In the process, several inconvenient signs of life drop away. One of them is the class content. As Weber tartly puts it, a ‘bourgeois businessman’, interpreting his bottom line as a mark of God’s blessing, ‘could follow his pecuniary interests as he would and feel that he was fulfilling a duty in doing so.’ Meanwhile, ‘The power of religious asceticism provided him in addition with sober, conscientious, and unusually industrious workmen’. That is, the shared beliefs of employer and employee caused both of them to act in the employer’s interests. ‘The work ethic’ is not the same for everyone: it depends where you are in a system of working relationships. Abstracting the phrase from the system loses that subtlety. A work ethic becomes the attribute of an individual. Some people have it, some people don’t, and all those who have it have the same thing. Society vanishes from the idea.
And then what vanishes next is ambivalence. As used by a cultural historian, the phrase offers a non-committal description of somebody else’s values. Some people believe that hard work is a sign of spiritual grace, just as some people believe that children are innocent, or that eating meat is wrong. I can describe such beliefs without saying whether or not I share them. For much of its life, that is how ‘work ethic’ has been used. If you track the quotations in the OED, you see that most users take up a position that is external to the values they are naming, and several are actively hostile — implying, for instance, that the work ethic is unwholesomely guilt-ridden, or that it’s destructive of beauty and pleasure. More recently, though, that critical reserve has been worn away by use. When the team needs to improve its work ethic, or when the lack of a work ethic among young NEETs demands urgent action, there is no doubt that we are talking about a Good Thing. The expression changes not its meaning but its function: once it served to identify certain values, now it works to enforce them.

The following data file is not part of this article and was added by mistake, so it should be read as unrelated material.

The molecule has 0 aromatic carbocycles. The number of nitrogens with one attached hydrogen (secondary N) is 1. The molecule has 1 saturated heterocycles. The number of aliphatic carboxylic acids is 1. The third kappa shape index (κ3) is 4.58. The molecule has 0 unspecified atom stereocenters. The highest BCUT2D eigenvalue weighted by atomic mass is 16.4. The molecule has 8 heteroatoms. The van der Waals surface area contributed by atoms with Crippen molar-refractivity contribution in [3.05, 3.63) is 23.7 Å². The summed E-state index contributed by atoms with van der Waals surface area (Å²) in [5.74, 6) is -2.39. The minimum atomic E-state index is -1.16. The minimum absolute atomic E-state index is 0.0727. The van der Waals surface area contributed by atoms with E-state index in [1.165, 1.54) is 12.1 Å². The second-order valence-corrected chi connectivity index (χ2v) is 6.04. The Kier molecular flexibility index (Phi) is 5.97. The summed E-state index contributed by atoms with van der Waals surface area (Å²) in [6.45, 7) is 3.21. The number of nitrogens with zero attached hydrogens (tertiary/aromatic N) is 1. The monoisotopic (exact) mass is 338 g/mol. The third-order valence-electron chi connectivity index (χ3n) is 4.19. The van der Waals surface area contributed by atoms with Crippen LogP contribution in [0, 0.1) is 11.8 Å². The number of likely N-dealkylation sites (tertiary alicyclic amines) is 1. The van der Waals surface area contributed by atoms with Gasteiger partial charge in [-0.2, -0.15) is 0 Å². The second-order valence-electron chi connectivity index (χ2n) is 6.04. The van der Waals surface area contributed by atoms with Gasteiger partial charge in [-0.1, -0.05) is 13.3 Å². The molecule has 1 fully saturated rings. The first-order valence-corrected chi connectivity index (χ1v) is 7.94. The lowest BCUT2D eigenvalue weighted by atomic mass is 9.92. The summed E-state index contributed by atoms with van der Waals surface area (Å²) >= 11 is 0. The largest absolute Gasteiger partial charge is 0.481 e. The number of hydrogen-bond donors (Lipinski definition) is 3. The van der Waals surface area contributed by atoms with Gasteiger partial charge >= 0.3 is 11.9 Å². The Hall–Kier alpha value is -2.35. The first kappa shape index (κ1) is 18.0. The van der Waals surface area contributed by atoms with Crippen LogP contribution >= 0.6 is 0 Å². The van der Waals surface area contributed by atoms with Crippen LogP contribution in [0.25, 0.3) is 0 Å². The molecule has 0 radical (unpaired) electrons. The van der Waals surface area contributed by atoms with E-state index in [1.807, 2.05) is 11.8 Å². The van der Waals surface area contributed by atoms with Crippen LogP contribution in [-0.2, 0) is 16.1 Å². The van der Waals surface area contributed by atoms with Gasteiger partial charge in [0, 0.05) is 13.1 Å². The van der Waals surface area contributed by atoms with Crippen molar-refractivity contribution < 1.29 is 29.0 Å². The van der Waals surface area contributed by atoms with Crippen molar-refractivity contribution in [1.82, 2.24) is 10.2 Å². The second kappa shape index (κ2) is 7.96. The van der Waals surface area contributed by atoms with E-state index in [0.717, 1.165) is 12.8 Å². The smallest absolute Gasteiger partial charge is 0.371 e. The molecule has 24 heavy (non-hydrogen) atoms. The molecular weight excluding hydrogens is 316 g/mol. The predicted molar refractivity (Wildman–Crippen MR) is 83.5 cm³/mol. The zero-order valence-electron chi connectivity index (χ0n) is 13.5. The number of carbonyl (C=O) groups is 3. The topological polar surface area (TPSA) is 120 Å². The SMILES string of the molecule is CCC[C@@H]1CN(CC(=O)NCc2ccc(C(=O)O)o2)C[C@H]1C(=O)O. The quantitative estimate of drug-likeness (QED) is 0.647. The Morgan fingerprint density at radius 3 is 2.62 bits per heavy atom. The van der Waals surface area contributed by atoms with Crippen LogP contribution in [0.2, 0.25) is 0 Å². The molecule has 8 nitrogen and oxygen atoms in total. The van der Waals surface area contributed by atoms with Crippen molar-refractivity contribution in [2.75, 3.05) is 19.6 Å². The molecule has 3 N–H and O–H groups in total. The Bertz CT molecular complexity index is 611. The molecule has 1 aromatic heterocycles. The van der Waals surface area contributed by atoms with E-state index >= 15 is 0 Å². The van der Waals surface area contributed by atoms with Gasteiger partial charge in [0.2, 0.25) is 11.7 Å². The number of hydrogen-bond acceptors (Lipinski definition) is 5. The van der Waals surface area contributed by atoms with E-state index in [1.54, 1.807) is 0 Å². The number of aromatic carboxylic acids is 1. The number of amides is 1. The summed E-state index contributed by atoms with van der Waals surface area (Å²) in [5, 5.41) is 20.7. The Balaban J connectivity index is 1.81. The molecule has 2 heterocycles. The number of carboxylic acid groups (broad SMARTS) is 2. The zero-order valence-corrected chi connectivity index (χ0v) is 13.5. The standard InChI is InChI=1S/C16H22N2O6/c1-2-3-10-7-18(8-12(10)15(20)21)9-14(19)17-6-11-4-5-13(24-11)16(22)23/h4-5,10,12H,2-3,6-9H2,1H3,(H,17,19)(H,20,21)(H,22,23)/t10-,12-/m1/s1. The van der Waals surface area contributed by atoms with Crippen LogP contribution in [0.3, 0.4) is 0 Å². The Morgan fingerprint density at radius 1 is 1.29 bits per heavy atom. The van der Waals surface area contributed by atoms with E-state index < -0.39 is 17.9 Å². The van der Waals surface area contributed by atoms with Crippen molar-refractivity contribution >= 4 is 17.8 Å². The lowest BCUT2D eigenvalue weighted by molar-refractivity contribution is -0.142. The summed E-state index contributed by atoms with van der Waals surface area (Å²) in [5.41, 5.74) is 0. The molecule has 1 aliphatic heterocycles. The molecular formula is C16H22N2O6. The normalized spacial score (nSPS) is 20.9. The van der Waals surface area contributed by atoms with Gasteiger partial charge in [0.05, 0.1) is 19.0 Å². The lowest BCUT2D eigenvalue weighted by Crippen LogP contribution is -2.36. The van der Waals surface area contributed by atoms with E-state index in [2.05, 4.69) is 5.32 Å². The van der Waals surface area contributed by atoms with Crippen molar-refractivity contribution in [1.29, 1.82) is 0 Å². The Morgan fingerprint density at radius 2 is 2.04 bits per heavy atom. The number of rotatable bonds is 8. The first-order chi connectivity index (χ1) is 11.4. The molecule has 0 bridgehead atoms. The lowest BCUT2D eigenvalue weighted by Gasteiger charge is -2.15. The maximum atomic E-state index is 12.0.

This closure is then sealed into the phrase by the very peculiarity of its trajectory. As it spreads, it increasingly features in discourses where ‘ethic’, as a singular noun, never appears in any other connection. Insensibly, then, it starts to look as if the work ethic is the only ethic in town — not only that working is good, but also that there are no other ways of being good. At this point the work ethic has become (a) ahistorical, (b) unambiguous, and (c) unquestionable. We might wonder (idly, of course) whose interests are served by this perfect semantic storm.
Professor Peter Womack teaches literature at the University of East Anglia. His most recent book was the New Critical Idiom volume on Dialogue. His article in the current Cambridge Quarterly, ‘Dialogue and Leisure at the Fin-de-siècle’, looks to Oscar Wilde for another kind of ethic.
The Cambridge Quarterly is a journal of literary criticism which also publishes articles on cinema, the visual arts, and music. It aims, without sacrifice of scholarly standards, to engage readers outside as well as inside the academic profession. It welcomes articles that encourage the re-reading of familiar authors, as well as those that champion new or neglected work. The journal remains committed to the re-appraisal of accepted views, and the principle that criticism and scholarship should reinforce the pleasure for which literature and other works of arts are created.